All this only makes the much-remarked current affairs subtext creepier. Whether you read Leonidas or Xerxes as the stand-in for George Bush, whether you align him with the male victim or the perversely femme bully, the rampant display of bodies and blood and brutality is, at the end, tedious, frustrating, and more of the same.

5
Music


Books


Film


Recent
Books

How the Template for Modern Combat Journalism Developed

The superbly researched Journalism and the Russo-Japanese War tells readers how Japan pioneered modern techniques of propaganda and censorship in the Russo-Japanese War.

Film

From Horrifying Comedy to Darkly Funny Horror: Bob Clark Films

What if I told you that the director of one of the most heartwarming and beloved Christmas movies of all time is the same director as probably the most terrifying and disturbing yuletide horror films of all time?

Music

The 50 Best Songs of 2007

Journey back 13 years to a stellar year for Rihanna, M.I.A., Arcade Fire, and Kanye West. From hip-hop to indie rock and everywhere in between, PopMatters picks the best 50 songs of 2007.

Music

'Modern' Is the Pinnacle of Post-Comeback Buzzcocks' Records

Presented as part of the new Buzzcocks' box-set, Sell You Everything, Modern showed a band that wasn't interested in just repeating itself or playing to nostalgia.

Music

​Nearly 50 and Nearly Unplugged: 'ChangesNowBowie' Is a Glimpse Into a Brilliant Mind

Nine tracks, recorded by the BBC in 1996 show David Bowie in a relaxed and playful mood. ChangesNowBowie is a glimpse into a brilliant mind.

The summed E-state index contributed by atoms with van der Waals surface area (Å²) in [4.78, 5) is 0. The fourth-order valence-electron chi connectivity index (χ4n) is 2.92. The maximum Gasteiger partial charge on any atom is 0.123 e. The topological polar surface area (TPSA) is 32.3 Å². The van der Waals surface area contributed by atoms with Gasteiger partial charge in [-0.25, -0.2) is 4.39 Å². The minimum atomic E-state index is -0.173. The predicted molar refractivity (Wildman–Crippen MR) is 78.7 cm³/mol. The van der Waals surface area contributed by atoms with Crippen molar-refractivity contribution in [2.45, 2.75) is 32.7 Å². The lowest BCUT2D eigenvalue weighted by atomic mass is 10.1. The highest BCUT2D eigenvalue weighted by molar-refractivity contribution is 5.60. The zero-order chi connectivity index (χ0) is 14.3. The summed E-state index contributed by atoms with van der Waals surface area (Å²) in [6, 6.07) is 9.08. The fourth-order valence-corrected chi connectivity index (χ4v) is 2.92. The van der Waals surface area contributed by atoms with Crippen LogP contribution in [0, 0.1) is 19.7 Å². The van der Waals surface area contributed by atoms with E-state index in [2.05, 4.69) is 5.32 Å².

Music

Reaching for the Sky: An Interview with Singer-Songwriter Bruce Sudano

How did Bruce Sudano become a superhero? PopMatters has the answer as Sudano celebrates the release of Spirals and reflects on his career from Brooklyn Dreams to Broadway.

Music

Inventions Conjure Mystery and Hope with the Intensely Creative 'Continuous Portrait'

Instrumental duo Matthew Robert Cooper (Eluvium) and Mark T. Smith (Explosions in the Sky) release their first album in five years as Inventions. Continuous Portrait is both sonically thrilling and oddly soothing.

Music

Esperanza Spalding and Fred Hersch Are 'Live at the Village Vanguard' to Raise Money for Musicians

Esperanza Spalding and Fred Hersch release a live recording from a 2018 show to raise money for a good cause: other jazz musicians.

Music

Lady Gaga's 'Chromatica' Hides Its True Intentions Behind Dancefloor Exuberance

Lady Gaga's Chromatica is the most lively and consistent record she's made since Born This Way, embracing everything great about her dance-pop early days and giving it a fresh twist.

Love in the Time of Coronavirus

Street Art As Sprayed Solidarity: Global Corona Graffiti

COVID-19-related street art functions as a vehicle for political critique and social engagement. It offers a form of global solidarity in a time of crisis.

Music

Gretchen Peters Honors Mickey Newbury With "The Sailor" and New Album (premiere + interview)

Gretchen Peters' latest album, The Night You Wrote That Song: The Songs of Mickey Newbury, celebrates one of American songwriting's most underappreciated artists. Hear Peters' new single "The Sailor" as she talks about her latest project.

Music

Okkyung Lee Goes From Classical to Noise on the Stellar 'Yeo-Neun'

Cellist Okkyung Lee walks a fine line between classical and noise on the splendid, minimalist excursion Yeo-Neun.

Reviews
Collapse Expand Reviews

Features
Collapse Expand Features
PM Picks
Collapse Expand Pm Picks

© 1999-2020 PopMatters.com. All rights reserved.
PopMatters is wholly independent, women-owned and operated.